I didn’t start investing until a couple years after this poignant conversation (one big life regret), but my Dad’s words have made me a rather bullish investor. I don’t take major risks with my investments, but I do put far more into the market than your average millennial. Dips in the market don’t send me running for the panic button. I believe investing is not only a risk worth taking, but also necessary for financial wellness. My money certainly deserves better than a high interest savings account (even those accounts with more than one percent).

Read other stories of getting “Financially Real” and celebrate financial literacy month!


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22 responses to “The Day I Got Bullish with Money

  1. “But what gets you in trouble is when you get scared and try to take all your money out.” This is incredible advice! One of the best lesson a person can learn about the market is to stay the course. Even better than not taking it out is continuing to invest when times are tough (i.e. the market is down). That’s when the big returns can come. We kept investing through the recession and now those dollars have brought a big return.

  2. I love that you are a millennial who loves to invest and you share that passion with other millennials. I have too many clients who are scared of investing but yet they won’t even try it to get comfortable with it. Yes, the markets will go up and down and sometimes very dramatically, this has always happened and will always happen, but over time you will make money you just have to take that first step and invest.

  3. I guess I’m pretty bullish too. One of the reasons I’ve been “broke” for so long is because I put pretty much EVERYTHING into investments. Haha. Making more mean means I’ve been funding some more short term savings recently, but I’m still heavily invested and it’s served me well in terms of growth and net worth.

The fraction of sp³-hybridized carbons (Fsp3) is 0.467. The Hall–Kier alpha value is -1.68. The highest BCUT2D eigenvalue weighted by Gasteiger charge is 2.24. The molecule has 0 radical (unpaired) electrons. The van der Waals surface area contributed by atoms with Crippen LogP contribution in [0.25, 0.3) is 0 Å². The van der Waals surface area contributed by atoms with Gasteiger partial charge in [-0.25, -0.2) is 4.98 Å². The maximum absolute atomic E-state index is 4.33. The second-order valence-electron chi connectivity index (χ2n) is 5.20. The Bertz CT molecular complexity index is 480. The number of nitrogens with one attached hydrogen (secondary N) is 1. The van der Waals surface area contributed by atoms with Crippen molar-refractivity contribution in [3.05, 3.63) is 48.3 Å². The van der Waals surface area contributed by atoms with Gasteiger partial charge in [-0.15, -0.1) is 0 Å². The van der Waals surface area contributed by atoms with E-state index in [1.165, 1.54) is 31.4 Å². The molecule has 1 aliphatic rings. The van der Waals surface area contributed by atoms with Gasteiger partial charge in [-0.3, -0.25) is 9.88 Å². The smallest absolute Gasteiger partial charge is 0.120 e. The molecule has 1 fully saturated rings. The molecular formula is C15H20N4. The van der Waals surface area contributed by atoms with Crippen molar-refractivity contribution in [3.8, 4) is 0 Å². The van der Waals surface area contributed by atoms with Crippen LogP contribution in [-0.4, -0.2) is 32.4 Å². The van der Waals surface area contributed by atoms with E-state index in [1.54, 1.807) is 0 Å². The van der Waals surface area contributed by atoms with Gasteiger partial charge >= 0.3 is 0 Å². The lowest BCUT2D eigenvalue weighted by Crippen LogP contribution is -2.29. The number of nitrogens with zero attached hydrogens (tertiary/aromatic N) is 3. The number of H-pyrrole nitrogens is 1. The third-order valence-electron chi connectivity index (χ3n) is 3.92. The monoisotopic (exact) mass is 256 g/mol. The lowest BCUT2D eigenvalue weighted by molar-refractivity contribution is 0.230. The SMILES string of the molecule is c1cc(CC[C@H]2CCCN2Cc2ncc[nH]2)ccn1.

4. Erin, you are SO lucky to have such wise parents! Too many people do like your dad said and freak out during a crash, taking what little they have left out of the market. That is the WORST thing to do! Many of the world’s wealthy are wealthy because the knew the value of a stock market crash and took advantage of it.

  5. I am the same way…I’m a rule follower and risk averse but when it comes to investing in the stock market, I’m also “bullish.” I don’t gamble on picking hot stocks and just stick to index funds but I know some people who are scared of the stock market and leave their money in the bank earning practically nothing. I’m only 35…yea I’m sure that seems old to a millennial =) but I’ve invested in the stock market for about 15 years and saw the tech bubble burst and the 2008 recession…your dad is right, it’s cyclical. Just stay the course and ignore the noise.

  6. Like your friend, I was also afraid to start investing. I just didn’t want to lose the little money that I had. But I soon realized that if I wanted to make my money grow I needed to get rid of that fear. I’m so glad that I did because I am know looking for ways to make more money so I can invest more!

  7. Love this, Erin! You have no idea how many conversations I have with scared investors who wanted to pull every penny out of the market. And it’s absolutely fine (and normal) to be scared and have a thorough review of your portfolio to give you peace of mind. As your Dad shared, is the best time to add to your portfolio because things are “on sale” and harvesting losses appropriately can actually save you (taxes) money in the end. I’m so glad your father has been talking to you about money since you were child and is so transparent about the family money. It’s clear that these talks have helped you feel far more confident than your peers. And I was (and am) a rule follower too and I’m also bullish about money! :) Thanks for participating in the carnival, Erin. I always appreciate your support!